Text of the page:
Graduate exam gets makeover

After 55 years of testing graduate school hopefuls, the Graduate Records Examination will go through its biggest overhaul make-over ever.

For most students applying to graduate schools, excluding those applying to post-graduate law, business and medical schools, the GRE is mandatory.

The exam is meant to test applicants’ abilities in critical thinking, analytical writing, verbal reasoning and quantitative reasoning skills, according to

But almost every aspect of the graduate school exam, ranging from content, length, frequency, scoring and format will be changed in October.

Matt Fidler, a GRE program manager at Kaplan Test Prep and Admissions in New York City, said the test was changed to “make sure it accurately measures the skills that will be needed in graduate school.”

Fidler said another reason the Educational Testing Service, the GRE’s administrators, the GRE’s administrators, is changing the exam is because it was reported that some people overseas memorized questions from the test and posted them the Internet.

Later, Fidler said that was only a small reason the test was changed.

Regardless of the reasons for the change, students who wish to take the test will be forced to deal with the change’s outcome.

The test currently lasts about two and a half hours, Fidler said, but after October, the GRE will last over four hours.

“That’s a lot of change for students, a longer test, different scoring scale,” Fidler said in reference to the scoring scale being changed from 200-800 to a tentative 110-150.

Another change that might affect future test takers is the price.

Fidler said the price will rise, but ETS has not announced the future price.

“Right now, the price is $115, but ETS has announced that the price will go up,” Fidler said.

“Another of the big changes to the test is the testing content,” Fidler said.

“(There are) more critical reading questions, more word problems and data interpretation.”

And starting October, the schools to which the test taker’s applied will be able to see the applicant’s essay along with the score.

Previously, the school could only see the score.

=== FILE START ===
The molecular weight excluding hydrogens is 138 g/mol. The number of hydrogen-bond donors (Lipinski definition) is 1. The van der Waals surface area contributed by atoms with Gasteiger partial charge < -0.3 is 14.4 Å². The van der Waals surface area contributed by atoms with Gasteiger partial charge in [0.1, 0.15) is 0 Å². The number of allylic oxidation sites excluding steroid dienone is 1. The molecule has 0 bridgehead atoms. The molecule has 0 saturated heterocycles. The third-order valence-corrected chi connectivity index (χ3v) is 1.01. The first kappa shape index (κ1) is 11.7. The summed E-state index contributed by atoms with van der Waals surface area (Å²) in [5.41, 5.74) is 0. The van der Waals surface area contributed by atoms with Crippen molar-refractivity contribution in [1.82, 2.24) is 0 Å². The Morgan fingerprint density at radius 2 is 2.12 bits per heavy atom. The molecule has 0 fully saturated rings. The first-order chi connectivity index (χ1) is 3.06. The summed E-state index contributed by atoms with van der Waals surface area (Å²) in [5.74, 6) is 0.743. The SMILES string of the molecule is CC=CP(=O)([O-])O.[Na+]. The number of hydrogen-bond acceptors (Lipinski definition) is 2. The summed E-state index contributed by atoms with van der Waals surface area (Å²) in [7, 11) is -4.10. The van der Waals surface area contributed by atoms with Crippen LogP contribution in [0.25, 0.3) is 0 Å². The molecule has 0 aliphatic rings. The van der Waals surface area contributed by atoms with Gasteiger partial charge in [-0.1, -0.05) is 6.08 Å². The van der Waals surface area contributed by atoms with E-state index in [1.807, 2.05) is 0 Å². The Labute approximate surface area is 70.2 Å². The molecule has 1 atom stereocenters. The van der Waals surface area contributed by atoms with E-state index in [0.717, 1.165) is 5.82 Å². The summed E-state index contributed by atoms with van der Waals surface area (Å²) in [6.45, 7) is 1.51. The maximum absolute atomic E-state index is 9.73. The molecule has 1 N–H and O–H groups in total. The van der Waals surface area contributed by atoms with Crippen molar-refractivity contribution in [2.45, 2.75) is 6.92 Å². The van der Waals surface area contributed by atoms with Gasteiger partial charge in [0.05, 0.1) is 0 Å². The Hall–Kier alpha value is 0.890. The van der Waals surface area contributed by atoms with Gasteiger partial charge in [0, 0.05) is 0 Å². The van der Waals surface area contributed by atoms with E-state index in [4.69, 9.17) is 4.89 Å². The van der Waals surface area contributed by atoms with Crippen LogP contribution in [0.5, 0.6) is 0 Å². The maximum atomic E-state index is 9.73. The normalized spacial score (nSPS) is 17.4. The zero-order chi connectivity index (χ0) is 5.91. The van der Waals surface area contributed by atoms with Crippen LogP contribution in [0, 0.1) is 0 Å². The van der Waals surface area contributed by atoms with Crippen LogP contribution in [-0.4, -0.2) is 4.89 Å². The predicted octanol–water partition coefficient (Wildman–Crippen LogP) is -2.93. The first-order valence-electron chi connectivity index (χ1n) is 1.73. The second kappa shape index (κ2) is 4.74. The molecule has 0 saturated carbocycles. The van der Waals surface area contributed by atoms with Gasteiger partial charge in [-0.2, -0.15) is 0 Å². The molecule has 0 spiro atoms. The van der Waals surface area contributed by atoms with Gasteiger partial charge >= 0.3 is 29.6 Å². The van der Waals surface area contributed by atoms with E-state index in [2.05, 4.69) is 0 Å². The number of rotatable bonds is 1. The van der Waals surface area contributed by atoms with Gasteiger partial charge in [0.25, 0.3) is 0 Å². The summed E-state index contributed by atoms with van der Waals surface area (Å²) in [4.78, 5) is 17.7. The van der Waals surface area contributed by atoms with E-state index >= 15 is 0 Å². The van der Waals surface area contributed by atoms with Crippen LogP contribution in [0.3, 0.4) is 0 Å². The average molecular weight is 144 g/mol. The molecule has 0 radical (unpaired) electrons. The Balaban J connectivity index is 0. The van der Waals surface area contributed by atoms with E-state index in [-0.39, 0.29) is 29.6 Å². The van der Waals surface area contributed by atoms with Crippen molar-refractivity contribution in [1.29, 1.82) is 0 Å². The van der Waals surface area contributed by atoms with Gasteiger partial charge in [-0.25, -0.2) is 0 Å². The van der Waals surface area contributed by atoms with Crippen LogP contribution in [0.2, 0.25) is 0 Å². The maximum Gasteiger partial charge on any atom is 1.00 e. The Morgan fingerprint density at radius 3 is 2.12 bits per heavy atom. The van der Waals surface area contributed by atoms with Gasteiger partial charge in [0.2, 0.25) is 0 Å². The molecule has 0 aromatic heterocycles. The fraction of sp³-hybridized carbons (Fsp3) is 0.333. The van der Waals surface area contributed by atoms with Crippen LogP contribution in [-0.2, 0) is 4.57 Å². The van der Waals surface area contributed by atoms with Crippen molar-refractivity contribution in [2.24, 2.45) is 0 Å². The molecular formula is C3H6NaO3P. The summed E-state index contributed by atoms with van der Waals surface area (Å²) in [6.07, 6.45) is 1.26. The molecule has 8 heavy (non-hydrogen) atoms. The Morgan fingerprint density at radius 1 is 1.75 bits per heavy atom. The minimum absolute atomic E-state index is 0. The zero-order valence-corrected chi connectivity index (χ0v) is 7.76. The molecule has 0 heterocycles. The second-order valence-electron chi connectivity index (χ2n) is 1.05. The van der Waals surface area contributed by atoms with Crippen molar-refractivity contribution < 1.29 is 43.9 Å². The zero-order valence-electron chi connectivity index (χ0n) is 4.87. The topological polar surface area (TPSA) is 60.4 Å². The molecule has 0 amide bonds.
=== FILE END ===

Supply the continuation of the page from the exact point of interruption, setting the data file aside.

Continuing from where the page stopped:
FAMU graduate assistant Keneshia Grant, who works in the School of Graduate Studies and Research, has taken the GRE and said, without hesitation, that the test was difficult.

She felt she would have done better if she had bought the test prep materials.

Instead she studied with the CD ETS provides test takers for three months prior to the test.

“I didn’t buy a (prep book), which I probably should have,” said Grant, an applied social science student from Lauderhill concentrating in public administration. “If you plan on taking (the GRE) you should buy a book.”

One of the areas Grant said she had trouble with was the vocabulary section because the words that were used were not everyday words.

But her advice to future test takers is that the test taker should memorizes root words, which are the faoundation to most English words.

This may be easier than memorizing a large group of 50-cent words.

As for the changes being made to the GRE, Grant feels that it needs to change.

She feels the current test does not accurately reflect test takers’ academic ability.

“I don’t think the GRE reflects your capacity to do well in grad school,” said Grant.

She noted that if the GRE did reflect how well the test taker does, she would not have done as well in school as she did last semester.

Knowing the changes occur in a little over eight months.

Alecia Burnette, 24, has not taken the GRE yet but plans to. She also plans take her test a considerable amount of time before the changes take place.

Although Burnette, who also works in the School of Graduate Studies and Research, is taking her test before the price increases, she still does not like that it will go up.

“I don’t think they should charge as much for those tests,” said Burnette, a graduate political science student from Pensacola.

“A lot of people don’t do well with standardized tests, so (test administrators) know they are going to get more money from the people who have to take it again.”

In order to make the test easier to those who still have not taken it, Ridley advises people to prepare and register now for the GRE.

For GRE prepatation help from Kaplan, test takers can visit

“The first thing definitely is to register so you can get the test time you want,” Ridley said. “Typically, the (GRE) scores are good for five years.”

Contact Brandon D. Oliver at